A Santa Barbara insurance agent has been arrested on 13 felony counts involving grand theft, embezzlement and money laundering, according to the California Department of Insurance.
Mark Lynch, 40, was taken into custody Tuesday, accused of collecting a total of more than $72,425 in insurance-premium payments from five clients while leaving them uninsured.
One client in Montecito was uninsured during the debris flows in January 2018.
That client did not suffer damage in the deadly debris flows that killed 23 people, according to a news release from the California Department of Insurance.
Lynch allegedly pocketed the premium payments and used those funds for his personal benefit.
Three clients were Santa Barbara homeowners, and two were small-business owners left uninsured against potential liability claims, according to the California Department of Insurance, which launched an investigation after receiving complaints from Lynch’s clients.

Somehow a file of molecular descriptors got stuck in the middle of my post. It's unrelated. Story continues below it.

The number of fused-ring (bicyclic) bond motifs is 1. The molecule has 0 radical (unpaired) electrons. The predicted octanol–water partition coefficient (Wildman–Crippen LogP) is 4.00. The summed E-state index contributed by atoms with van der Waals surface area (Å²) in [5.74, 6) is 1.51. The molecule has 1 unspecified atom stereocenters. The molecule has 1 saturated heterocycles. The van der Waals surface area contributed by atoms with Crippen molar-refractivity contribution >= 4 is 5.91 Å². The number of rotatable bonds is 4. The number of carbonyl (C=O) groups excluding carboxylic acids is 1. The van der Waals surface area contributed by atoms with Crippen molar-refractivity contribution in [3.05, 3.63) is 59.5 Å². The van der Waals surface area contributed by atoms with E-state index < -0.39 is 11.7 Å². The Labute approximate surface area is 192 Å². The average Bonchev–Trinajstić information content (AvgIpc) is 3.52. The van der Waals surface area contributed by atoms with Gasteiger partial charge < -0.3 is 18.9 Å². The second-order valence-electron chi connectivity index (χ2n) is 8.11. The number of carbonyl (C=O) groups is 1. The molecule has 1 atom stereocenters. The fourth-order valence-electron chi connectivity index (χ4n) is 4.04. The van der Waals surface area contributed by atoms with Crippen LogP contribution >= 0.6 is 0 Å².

The alleged misappropriation of premium payments took place between January 2016 and January 2017.
“Leaving homeowners without insurance during the Montecito Mudslides could have been devastating for these families and businesses,” Insurance Commissioner Ricardo Lara said in a statement. “The arrest of this agent should be a warning to anyone who puts consumers at risk to seek personal benefit.
“The Department of Insurance will continue to use every resource available to stop unscrupulous agents from preying on customers.”
The agency has filed an accusation against Lynch, and is seeking to revoke his insurance license.
He was released from Santa Barbara County Jail after posting $100,000 bail.
The Santa Barbara County District Attorney’s Office is prosecuting the case.
Lynch, who worked for Miramar Insurance Services, was charged with five counts of grand theft, five counts of embezzlement and three counts of money laundering, according to the criminal complaint filed in Santa Barbara County Superior Court.
“Rather than depositing these fiduciary funds into a trust account and then remitting the net premium due to the insurance company (as required by law), Lynch converted the payments for his own personal use via his business checking account,” investigator Thomas Johnson wrote in a declaration for the case.
“As a result of Lynch’s actions, the victims were unknowingly uninsured and exposed to the danger of uninsured losses.”
Lynch allegedly wired the funds to a website where people can buy, sell and manage cryptocurrency accounts, and made purchases from companies such as Ralphs, 7-Eleven, Amazon and Uber, according to the complaint.
North County Editor Janene Scully contributed reporting to this story.